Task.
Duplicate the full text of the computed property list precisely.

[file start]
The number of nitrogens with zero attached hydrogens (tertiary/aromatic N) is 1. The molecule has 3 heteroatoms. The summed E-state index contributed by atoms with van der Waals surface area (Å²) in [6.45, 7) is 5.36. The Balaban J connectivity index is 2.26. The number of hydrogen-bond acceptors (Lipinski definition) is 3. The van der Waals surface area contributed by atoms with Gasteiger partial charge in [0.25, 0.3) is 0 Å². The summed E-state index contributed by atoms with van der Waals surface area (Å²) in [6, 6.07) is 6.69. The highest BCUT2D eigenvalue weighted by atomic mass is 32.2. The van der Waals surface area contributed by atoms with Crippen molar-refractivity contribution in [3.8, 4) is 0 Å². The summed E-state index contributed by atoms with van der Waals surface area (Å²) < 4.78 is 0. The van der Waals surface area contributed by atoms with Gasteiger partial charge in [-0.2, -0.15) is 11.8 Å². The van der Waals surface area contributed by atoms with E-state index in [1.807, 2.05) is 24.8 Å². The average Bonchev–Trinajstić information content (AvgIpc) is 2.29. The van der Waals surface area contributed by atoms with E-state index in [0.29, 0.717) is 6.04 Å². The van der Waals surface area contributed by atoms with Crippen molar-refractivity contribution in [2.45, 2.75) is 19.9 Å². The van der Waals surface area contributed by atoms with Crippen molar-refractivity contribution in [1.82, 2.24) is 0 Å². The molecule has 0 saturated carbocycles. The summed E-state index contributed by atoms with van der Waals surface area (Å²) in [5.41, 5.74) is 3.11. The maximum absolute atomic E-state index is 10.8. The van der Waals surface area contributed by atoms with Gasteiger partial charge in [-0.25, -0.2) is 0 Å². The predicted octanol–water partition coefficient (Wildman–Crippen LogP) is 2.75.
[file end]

The number of nitrogens with zero attached hydrogens (tertiary/aromatic N) is 1. The molecule has 3 heteroatoms. The summed E-state index contributed by atoms with van der Waals surface area (Å²) in [6.45, 7) is 5.36. The Balaban J connectivity index is 2.26. The number of hydrogen-bond acceptors (Lipinski definition) is 3. The van der Waals surface area contributed by atoms with Gasteiger partial charge in [0.25, 0.3) is 0 Å². The summed E-state index contributed by atoms with van der Waals surface area (Å²) in [6, 6.07) is 6.69. The highest BCUT2D eigenvalue weighted by atomic mass is 32.2. The van der Waals surface area contributed by atoms with Crippen molar-refractivity contribution in [3.8, 4) is 0 Å². The summed E-state index contributed by atoms with van der Waals surface area (Å²) < 4.78 is 0. The van der Waals surface area contributed by atoms with Gasteiger partial charge in [-0.2, -0.15) is 11.8 Å². The van der Waals surface area contributed by atoms with E-state index in [1.807, 2.05) is 24.8 Å². The average Bonchev–Trinajstić information content (AvgIpc) is 2.29. The van der Waals surface area contributed by atoms with E-state index in [0.29, 0.717) is 6.04 Å². The van der Waals surface area contributed by atoms with Crippen molar-refractivity contribution in [2.45, 2.75) is 19.9 Å². The van der Waals surface area contributed by atoms with Crippen molar-refractivity contribution in [1.82, 2.24) is 0 Å². The molecule has 0 saturated carbocycles. The summed E-state index contributed by atoms with van der Waals surface area (Å²) in [5.41, 5.74) is 3.11. The maximum absolute atomic E-state index is 10.8. The van der Waals surface area contributed by atoms with Gasteiger partial charge in [-0.25, -0.2) is 0 Å². The predicted octanol–water partition coefficient (Wildman–Crippen LogP) is 2.75.